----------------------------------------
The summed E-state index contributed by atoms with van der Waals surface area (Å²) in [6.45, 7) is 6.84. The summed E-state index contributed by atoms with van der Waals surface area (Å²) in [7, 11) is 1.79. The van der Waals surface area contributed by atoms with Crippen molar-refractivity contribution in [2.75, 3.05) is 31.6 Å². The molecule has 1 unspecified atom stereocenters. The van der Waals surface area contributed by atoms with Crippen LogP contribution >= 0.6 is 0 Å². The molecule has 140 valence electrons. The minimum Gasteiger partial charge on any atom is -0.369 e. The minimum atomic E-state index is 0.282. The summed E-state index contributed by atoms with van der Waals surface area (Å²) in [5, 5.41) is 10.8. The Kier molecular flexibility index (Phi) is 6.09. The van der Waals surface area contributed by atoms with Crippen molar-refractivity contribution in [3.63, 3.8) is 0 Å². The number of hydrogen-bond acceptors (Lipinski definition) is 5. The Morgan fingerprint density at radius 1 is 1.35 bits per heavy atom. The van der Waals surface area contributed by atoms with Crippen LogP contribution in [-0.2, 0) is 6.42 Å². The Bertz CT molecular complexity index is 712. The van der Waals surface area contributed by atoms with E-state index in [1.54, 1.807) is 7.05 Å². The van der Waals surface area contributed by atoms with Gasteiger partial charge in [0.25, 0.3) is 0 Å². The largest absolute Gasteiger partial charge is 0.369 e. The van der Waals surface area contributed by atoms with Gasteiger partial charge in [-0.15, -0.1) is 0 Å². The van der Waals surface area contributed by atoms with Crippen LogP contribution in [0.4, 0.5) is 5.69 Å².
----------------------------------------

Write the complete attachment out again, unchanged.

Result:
The summed E-state index contributed by atoms with van der Waals surface area (Å²) in [6.45, 7) is 6.84. The summed E-state index contributed by atoms with van der Waals surface area (Å²) in [7, 11) is 1.79. The van der Waals surface area contributed by atoms with Crippen molar-refractivity contribution in [2.75, 3.05) is 31.6 Å². The molecule has 1 unspecified atom stereocenters. The van der Waals surface area contributed by atoms with Crippen LogP contribution >= 0.6 is 0 Å². The molecule has 140 valence electrons. The minimum Gasteiger partial charge on any atom is -0.369 e. The minimum atomic E-state index is 0.282. The summed E-state index contributed by atoms with van der Waals surface area (Å²) in [5, 5.41) is 10.8. The Kier molecular flexibility index (Phi) is 6.09. The van der Waals surface area contributed by atoms with Crippen molar-refractivity contribution in [3.63, 3.8) is 0 Å². The number of hydrogen-bond acceptors (Lipinski definition) is 5. The Morgan fingerprint density at radius 1 is 1.35 bits per heavy atom. The van der Waals surface area contributed by atoms with Crippen LogP contribution in [-0.2, 0) is 6.42 Å². The Bertz CT molecular complexity index is 712. The van der Waals surface area contributed by atoms with E-state index in [1.54, 1.807) is 7.05 Å². The van der Waals surface area contributed by atoms with Gasteiger partial charge in [0.25, 0.3) is 0 Å². The largest absolute Gasteiger partial charge is 0.369 e. The van der Waals surface area contributed by atoms with Gasteiger partial charge in [-0.15, -0.1) is 0 Å². The van der Waals surface area contributed by atoms with Crippen LogP contribution in [0.4, 0.5) is 5.69 Å².